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First Aid for Burns Click to Begin

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Presentation on theme: "First Aid for Burns Click to Begin"— Presentation transcript:

1 First Aid for Burns Click to Begin
Everyone has experienced mild burns and knows how painful they can be. Severe burns are not only painful, but may result in infection and loss of life. Treatment in such cases requires determining the severity of the burn Click to Begin

2 First Aid for Burns Click to Continue
Everyone has experienced mild burns and knows how painful they can be. Severe burns are not only painful, but may result in infection and loss of life. Treatment in such cases requires determining the severity of the burn Click to Continue

3 Burns Assessing the extent of damage to body tissues will help you determine what aid to give. First degree burn: less severe Second degree burn: More severe Third degree burn: very severe To distinguish a minor burn from a serious burn, the first step is to determine the degree and the extent of damage to body tissues. The three classifications of first-degree burn, second-degree burn and third-degree burn will help you determine emergency care Click to Continue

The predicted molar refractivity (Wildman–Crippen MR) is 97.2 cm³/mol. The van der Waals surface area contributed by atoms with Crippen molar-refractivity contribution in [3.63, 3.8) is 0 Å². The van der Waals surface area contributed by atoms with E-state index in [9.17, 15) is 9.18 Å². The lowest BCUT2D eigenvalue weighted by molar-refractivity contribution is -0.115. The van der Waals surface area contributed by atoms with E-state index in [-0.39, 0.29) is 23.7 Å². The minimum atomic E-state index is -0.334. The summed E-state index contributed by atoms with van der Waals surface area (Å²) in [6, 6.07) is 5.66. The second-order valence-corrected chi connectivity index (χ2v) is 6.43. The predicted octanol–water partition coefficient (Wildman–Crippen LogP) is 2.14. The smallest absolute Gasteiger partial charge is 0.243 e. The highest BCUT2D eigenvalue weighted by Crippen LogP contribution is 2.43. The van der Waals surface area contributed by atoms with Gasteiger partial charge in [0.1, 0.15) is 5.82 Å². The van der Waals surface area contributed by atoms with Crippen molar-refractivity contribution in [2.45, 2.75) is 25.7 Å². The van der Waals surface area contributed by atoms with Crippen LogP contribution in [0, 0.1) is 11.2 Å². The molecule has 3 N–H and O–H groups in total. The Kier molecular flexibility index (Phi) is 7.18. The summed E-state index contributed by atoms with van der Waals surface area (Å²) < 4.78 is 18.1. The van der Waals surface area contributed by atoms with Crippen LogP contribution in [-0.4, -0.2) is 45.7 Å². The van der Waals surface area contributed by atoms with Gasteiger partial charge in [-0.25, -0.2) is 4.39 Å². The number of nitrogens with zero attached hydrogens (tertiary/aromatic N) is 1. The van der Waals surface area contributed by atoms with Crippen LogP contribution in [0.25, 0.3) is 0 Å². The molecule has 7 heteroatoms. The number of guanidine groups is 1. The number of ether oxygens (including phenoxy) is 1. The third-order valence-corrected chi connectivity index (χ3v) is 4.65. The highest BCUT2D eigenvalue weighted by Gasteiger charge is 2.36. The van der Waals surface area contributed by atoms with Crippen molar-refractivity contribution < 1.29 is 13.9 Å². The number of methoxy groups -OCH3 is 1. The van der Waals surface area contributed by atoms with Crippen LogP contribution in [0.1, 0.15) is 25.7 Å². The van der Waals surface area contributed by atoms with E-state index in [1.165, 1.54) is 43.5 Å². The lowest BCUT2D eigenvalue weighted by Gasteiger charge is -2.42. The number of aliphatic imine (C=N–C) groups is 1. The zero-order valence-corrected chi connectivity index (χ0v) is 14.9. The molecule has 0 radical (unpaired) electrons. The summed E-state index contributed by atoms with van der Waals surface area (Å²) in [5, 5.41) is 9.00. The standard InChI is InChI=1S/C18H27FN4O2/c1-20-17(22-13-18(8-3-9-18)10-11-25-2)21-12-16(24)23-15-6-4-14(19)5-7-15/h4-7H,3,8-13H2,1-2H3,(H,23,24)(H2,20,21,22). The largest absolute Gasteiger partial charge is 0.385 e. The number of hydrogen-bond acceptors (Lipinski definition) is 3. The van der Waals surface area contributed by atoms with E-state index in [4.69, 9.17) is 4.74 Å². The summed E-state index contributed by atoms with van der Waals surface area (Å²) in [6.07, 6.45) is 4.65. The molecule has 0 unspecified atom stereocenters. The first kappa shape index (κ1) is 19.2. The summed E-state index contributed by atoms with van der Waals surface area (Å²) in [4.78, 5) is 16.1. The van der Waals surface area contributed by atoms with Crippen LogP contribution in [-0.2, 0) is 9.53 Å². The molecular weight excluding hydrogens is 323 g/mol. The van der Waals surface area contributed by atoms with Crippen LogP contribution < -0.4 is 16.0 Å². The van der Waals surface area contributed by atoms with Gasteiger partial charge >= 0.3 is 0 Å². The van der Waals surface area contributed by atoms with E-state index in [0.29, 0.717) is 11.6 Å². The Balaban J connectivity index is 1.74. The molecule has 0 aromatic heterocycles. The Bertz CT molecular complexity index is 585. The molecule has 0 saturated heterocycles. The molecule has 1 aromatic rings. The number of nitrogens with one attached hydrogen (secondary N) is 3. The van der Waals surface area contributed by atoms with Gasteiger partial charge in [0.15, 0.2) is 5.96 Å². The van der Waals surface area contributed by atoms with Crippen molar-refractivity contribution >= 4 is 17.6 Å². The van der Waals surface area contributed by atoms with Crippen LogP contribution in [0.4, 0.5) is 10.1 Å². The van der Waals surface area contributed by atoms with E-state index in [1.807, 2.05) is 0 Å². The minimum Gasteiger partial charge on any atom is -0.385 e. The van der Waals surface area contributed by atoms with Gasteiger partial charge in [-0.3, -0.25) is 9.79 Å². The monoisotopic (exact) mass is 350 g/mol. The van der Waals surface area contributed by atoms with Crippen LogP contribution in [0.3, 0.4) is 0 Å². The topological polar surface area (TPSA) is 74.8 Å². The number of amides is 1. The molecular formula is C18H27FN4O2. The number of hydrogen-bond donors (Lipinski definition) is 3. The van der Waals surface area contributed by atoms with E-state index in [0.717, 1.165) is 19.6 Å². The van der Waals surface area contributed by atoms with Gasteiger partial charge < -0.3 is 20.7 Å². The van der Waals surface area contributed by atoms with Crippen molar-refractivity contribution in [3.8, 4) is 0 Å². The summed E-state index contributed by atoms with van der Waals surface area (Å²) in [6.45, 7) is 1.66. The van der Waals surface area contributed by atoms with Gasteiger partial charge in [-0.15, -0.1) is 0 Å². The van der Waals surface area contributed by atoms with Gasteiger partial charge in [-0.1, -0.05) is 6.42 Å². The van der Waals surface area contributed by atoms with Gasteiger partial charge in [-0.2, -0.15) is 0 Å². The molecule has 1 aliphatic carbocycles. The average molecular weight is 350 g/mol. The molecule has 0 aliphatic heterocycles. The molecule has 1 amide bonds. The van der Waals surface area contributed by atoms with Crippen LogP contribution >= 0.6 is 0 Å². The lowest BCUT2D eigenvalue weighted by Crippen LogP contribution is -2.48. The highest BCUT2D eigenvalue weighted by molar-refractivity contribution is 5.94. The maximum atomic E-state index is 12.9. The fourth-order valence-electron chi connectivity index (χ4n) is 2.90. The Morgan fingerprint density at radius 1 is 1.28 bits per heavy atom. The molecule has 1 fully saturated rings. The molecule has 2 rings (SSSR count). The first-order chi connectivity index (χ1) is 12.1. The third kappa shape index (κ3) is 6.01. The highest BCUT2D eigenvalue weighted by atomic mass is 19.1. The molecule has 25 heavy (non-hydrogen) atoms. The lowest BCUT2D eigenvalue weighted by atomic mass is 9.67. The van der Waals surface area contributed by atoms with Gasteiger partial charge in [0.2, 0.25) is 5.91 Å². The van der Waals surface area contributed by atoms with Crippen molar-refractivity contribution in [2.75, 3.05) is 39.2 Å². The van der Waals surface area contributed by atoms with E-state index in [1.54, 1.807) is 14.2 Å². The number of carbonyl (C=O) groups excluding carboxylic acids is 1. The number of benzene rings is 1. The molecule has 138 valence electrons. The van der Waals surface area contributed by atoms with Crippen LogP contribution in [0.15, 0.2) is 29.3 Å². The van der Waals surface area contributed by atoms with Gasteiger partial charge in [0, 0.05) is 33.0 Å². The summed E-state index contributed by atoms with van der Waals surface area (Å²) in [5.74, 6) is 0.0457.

4 First Degree Burn Least serious burns
The outer layer of skin (epidermis) is burned. Symptoms: The skin is usually red and dry, with swelling Some pain usually present. Treat a first-degree burn as a minor burn unless it involves substantial portions of the hands, feet, face, groin or buttocks, or a major joint. The least serious burns are those in which only the outer layer of skin (epidermis) is burned. The skin is usually red, with swelling and pain sometimes present. The outer layer of skin hasn't been burned through. Treat a first-degree burn as a minor burn unless it involves substantial portions of the hands, feet, face, groin or buttocks, or a major joint. Click to Continue

5 First Aid for Minor Burns
Cool the burn! Cool the burn under cold running water, immerse in cold water, or cool it with cold compresses for 5 to10 minutes or until the pain subsides. Don't put ice on the burn. Don’t put butter or other oily lotions on the burn while it is still hot. Lotion may be applied when it has cooled. Cool the burn. Hold the burned area under cold running water for at least 5 minutes, or until the pain subsides. If this is impractical, immerse the burn in cold water or cool it with cold compresses. Cooling the burn reduces swelling by conducting heat away from the skin. Don't put ice or oily lotions on the burn, but once it has cooled, you can apply lotion to keep the area moist. Click to Continue

6 Second Degree Burn More severe: Symptoms: Blisters develop
skin red and wet, may be blotchy severe pain and swelling When the first layer of skin has been burned through and the second layer of skin (dermis) also is burned, the injury is termed a second- degree burn. Blisters develop and the skin is moist and takes on an intensely reddened, splotchy appearance. Second-degree burns produce severe pain and swelling. Click to Continue

7 Second Degree Burn First Aid